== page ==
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21 Aug, 2018 19:28

Facebook won’t tell users their ‘trustworthiness’ score as it introduces new ‘rating’

Facebook won’t tell users their ‘trustworthiness’ score as it introduces new ‘rating’

Facebook has begun assigning ‘trust ratings’ to users as part of its attempts to fight ‘fake news’ and help identify ‘malicious actors’ on the platform — but it won’t tell users how well or how poorly they have scored.

The company has revealed that it is tracking the behavior of its users and using that information to assign them individual trust ratings, the Washington Post reported, admitting also that the details surrounding how the new credibility system works are “highly opaque”.

The social media giant said earlier this year that it was rolling out the trust-rating system for media outlets on the platform, which aimed to rank news websites based on the quality and trustworthiness of their output — and in turn to rank the posts of better-rated or more ‘trustworthy’ news sites higher on users’ feeds.

As part of the new rating process, Facebook watches how individual users interact with articles posted on the platform, according to Tessa Lyons, who is heading up the platform’s fight against fake news. If someone gives feedback that an article is false and it is proven to be false later by a third-party fact-checker, that person will be taken more seriously in comparison to someone who “indiscriminately” provides incorrect fake news feedback, she said.

But there are obvious pitfalls to this kind of system, with Lyons admitting that it is “not uncommon for people to tell us something is false simply because they disagree with the premise of a story or they’re intentionally trying to target a particular publisher.”

It is not clear what individual user ratings are used for by Facebook beyond that example. It is also not known how exactly the ratings are assigned and whether every Facebook user has one.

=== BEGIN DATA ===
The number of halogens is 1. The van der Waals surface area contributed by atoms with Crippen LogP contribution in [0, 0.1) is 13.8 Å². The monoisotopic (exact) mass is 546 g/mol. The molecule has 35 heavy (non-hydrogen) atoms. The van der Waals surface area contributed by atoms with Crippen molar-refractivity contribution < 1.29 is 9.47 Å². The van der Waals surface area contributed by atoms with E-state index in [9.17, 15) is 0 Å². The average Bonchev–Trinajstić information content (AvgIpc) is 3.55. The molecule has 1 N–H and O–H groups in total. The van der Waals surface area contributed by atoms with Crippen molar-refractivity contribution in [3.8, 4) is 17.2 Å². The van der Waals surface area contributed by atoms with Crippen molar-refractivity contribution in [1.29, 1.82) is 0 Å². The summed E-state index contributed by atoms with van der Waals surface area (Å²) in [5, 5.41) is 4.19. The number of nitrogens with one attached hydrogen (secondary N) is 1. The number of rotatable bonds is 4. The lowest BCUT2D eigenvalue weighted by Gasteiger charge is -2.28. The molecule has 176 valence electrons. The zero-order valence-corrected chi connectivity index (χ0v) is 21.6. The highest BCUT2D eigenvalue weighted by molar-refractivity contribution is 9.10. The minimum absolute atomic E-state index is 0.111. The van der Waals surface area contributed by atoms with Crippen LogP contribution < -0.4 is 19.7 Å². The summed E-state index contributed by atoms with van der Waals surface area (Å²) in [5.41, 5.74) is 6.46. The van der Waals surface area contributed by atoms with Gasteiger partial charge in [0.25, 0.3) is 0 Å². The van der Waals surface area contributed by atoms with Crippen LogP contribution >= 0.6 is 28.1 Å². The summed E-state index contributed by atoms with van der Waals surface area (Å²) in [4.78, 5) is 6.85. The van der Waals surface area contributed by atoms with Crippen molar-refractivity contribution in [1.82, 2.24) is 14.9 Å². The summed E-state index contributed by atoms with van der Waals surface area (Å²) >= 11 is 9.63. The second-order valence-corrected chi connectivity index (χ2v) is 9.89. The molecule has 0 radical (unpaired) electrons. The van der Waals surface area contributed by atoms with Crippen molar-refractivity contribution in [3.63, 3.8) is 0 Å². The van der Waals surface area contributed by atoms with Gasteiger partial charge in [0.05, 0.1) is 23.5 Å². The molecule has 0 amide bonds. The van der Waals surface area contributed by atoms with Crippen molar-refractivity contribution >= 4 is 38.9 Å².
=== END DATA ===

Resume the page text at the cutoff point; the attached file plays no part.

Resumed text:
Lyons said the ratings are not meant to be “an absolute indicator” of credibility, but that it is merely “one measurement among thousands of new behavioral clues” used by Facebook to understand individual behavior, which is hardly any more comforting.

The Facebook rating system was quickly compared online to the invasive “social credit” system being developed by the Chinese government which will become mandatory from 2020 and will use social media to analyse the online habits of its citizens, giving each a score. Under that system, individual citizens’ scores will even be used to determine whether they can take out a loan or use public transport.

Asked to divulge any of the other indicators Facebook uses to rate users’ credibility beyond how they interact with articles, Lyons declined, saying that it could lead to the system being gamed.

But concerns abound over Facebook’s ability to properly determine what constitutes ‘fake news’ and credibility on its platform and what does not. The platform has been criticized, for example, over its teaming up with the Atlantic Council think tank, which is funded by a number of NATO governments and arms manufacturers, as part of its efforts to fight inauthentic content.

The social media giant was forced to restore one of the pages belonging to Latin American news channel Telesur last week, after uproar followed an unexplained deletion of the page.